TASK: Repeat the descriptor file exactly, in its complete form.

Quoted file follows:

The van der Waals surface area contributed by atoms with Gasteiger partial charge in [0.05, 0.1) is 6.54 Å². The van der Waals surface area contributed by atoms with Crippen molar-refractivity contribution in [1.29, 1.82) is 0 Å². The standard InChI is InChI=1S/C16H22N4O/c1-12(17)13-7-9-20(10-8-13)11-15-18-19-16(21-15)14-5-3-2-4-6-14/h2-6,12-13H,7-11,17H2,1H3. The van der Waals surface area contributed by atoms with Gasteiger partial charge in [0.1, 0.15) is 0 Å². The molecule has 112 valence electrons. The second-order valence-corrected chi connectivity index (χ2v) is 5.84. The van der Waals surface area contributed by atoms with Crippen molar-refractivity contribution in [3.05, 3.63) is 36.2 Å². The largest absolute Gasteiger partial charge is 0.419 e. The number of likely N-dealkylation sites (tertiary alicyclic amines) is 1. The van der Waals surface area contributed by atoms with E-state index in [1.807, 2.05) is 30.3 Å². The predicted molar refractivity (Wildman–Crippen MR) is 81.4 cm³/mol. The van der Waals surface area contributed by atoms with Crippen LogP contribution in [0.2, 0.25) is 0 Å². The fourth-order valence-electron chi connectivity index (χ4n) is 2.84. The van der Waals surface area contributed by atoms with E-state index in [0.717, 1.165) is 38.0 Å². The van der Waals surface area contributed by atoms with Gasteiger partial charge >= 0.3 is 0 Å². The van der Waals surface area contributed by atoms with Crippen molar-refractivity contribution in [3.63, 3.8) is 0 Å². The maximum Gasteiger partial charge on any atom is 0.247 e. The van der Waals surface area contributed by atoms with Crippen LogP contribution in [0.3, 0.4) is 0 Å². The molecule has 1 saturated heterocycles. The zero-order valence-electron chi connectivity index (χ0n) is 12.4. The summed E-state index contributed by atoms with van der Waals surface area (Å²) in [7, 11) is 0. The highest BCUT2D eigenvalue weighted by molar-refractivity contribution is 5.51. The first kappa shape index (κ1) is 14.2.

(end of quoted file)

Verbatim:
The van der Waals surface area contributed by atoms with Gasteiger partial charge in [0.05, 0.1) is 6.54 Å². The van der Waals surface area contributed by atoms with Crippen molar-refractivity contribution in [1.29, 1.82) is 0 Å². The standard InChI is InChI=1S/C16H22N4O/c1-12(17)13-7-9-20(10-8-13)11-15-18-19-16(21-15)14-5-3-2-4-6-14/h2-6,12-13H,7-11,17H2,1H3. The van der Waals surface area contributed by atoms with Gasteiger partial charge in [0.1, 0.15) is 0 Å². The molecule has 112 valence electrons. The second-order valence-corrected chi connectivity index (χ2v) is 5.84. The van der Waals surface area contributed by atoms with Crippen molar-refractivity contribution in [3.05, 3.63) is 36.2 Å². The largest absolute Gasteiger partial charge is 0.419 e. The number of likely N-dealkylation sites (tertiary alicyclic amines) is 1. The van der Waals surface area contributed by atoms with E-state index in [1.807, 2.05) is 30.3 Å². The predicted molar refractivity (Wildman–Crippen MR) is 81.4 cm³/mol. The van der Waals surface area contributed by atoms with Crippen LogP contribution in [0.2, 0.25) is 0 Å². The fourth-order valence-electron chi connectivity index (χ4n) is 2.84. The van der Waals surface area contributed by atoms with E-state index in [0.717, 1.165) is 38.0 Å². The van der Waals surface area contributed by atoms with Gasteiger partial charge >= 0.3 is 0 Å². The van der Waals surface area contributed by atoms with Crippen molar-refractivity contribution in [3.63, 3.8) is 0 Å². The maximum Gasteiger partial charge on any atom is 0.247 e. The van der Waals surface area contributed by atoms with Crippen LogP contribution in [0.3, 0.4) is 0 Å². The molecule has 1 saturated heterocycles. The zero-order valence-electron chi connectivity index (χ0n) is 12.4. The summed E-state index contributed by atoms with van der Waals surface area (Å²) in [7, 11) is 0. The highest BCUT2D eigenvalue weighted by molar-refractivity contribution is 5.51. The first kappa shape index (κ1) is 14.2.